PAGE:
Honoring the probably most famous US astronaut, the Dryden Flight Research Center at the Edwards Air Force Base in S. California has been renamed to Armstrong Flight Research Center.
Armstrong joined the National Advisory Committee for Aeronautics (NACA) at the Lewis Flight Propulsion Laboratory (later NASA's Lewis Research Center, Cleveland, Ohio, and today the Glenn Research Center) in 1955. Later that year, he transferred to the NACA's High-Speed Flight Station (today, NASA's Dryden Flight Research Center) at Edwards Air Force Base in California as an aeronautical research scientist and then as a pilot, a position he held until becoming an astronaut in 1962. He was one of nine NASA astronauts in the second class to be chosen.
The research pilot Armstrong served as project pilot on the F-100A and F-100C aircraft, F-101, and the F-104A. He also flew the X-1B, X-5, F-105, F-106, B-47, KC-135, and Paresev. He left Dryden with a total of over 2450 flying hours. He was a member of the USAF-NASA Dyna-Soar Pilot Consultant Group before the Dyna-Soar project was canceled, and studied X-20 Dyna-Soar approaches and abort maneuvers through use of the F-102A and F5D jet aircraft.
The austronaut was actively engaged in both piloting and engineering aspects of the X-15 program from its inception. He completed the first flight in an X-15 aircraft after it was equipped with a new airflow-direction sensor in its nose, as well as the initial flight in another X-15 equipped with a self-adaptive flight control system. He worked closely with designers and engineers in development of the adaptive system, and made seven flights in the rocket plane from December 1960 until July 1962. During those fights he reached a peak altitude of 207,500 feet in the X-15-3, and a speed of 3,989 mph (Mach 5.74) in the X-15-1. Armstrong attended Purdue University, earning his Bachelor of Science degree in aeronautical engineering in 1955. During the Korean War, which interrupted his engineering studies, he flew 78 combat missions in F9F-2 jet fighters. He was awarded the Air Medal and two Gold Stars. He later earned a Master of Science degree in aerospace engineering from the University of Southern California.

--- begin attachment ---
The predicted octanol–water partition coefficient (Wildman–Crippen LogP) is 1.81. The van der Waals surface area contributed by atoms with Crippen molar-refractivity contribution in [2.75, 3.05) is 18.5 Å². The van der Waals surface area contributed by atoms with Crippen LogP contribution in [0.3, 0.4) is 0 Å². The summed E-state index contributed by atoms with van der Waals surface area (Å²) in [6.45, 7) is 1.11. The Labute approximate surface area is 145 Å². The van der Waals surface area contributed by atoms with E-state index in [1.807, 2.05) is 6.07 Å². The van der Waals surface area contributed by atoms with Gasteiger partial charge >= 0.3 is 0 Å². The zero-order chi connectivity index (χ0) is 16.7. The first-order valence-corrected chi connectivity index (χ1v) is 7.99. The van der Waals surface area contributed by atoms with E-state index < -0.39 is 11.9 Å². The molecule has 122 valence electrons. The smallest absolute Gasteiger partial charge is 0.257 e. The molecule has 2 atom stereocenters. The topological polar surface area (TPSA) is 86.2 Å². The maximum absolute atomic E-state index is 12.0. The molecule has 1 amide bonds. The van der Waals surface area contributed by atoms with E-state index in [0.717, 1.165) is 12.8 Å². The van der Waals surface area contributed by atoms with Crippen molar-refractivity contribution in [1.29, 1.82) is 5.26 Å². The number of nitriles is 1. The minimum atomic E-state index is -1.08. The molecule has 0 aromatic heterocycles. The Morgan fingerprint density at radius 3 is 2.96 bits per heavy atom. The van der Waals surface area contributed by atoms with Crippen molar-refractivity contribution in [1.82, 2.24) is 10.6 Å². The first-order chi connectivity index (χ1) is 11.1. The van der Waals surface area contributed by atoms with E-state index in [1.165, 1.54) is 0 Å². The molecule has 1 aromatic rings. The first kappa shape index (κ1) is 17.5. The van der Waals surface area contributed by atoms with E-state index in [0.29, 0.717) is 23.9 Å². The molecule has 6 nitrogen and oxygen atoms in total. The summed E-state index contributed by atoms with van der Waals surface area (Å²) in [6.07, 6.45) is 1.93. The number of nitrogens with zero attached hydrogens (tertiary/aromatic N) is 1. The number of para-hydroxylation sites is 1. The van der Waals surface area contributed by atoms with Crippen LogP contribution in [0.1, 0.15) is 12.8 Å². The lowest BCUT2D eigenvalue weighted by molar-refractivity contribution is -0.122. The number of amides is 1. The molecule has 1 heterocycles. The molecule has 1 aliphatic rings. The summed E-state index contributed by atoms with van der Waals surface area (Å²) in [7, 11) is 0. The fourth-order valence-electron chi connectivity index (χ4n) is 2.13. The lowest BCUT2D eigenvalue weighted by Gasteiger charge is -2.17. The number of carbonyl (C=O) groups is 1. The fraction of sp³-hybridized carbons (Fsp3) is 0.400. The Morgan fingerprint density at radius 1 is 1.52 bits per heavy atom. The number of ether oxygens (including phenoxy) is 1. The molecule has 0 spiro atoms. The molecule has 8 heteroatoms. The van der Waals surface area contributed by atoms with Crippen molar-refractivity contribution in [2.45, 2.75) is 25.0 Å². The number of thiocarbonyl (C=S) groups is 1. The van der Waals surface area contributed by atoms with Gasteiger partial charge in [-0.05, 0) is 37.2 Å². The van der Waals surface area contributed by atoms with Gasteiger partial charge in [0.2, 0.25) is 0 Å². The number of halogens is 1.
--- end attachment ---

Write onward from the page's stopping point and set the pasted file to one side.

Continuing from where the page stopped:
Neil A. Armstrong has a total of 8 days and 14 hours in space, including 2 hours and 48 minutes walking on the Moon. In March 1966 he was commander of the Gemini 8 orbital space flight with David Scott as pilot of the first successful docking of two vehicles in orbit. On July 20, 1969, during the Apollo 11 lunar mission, he became the first human to set foot on the moon.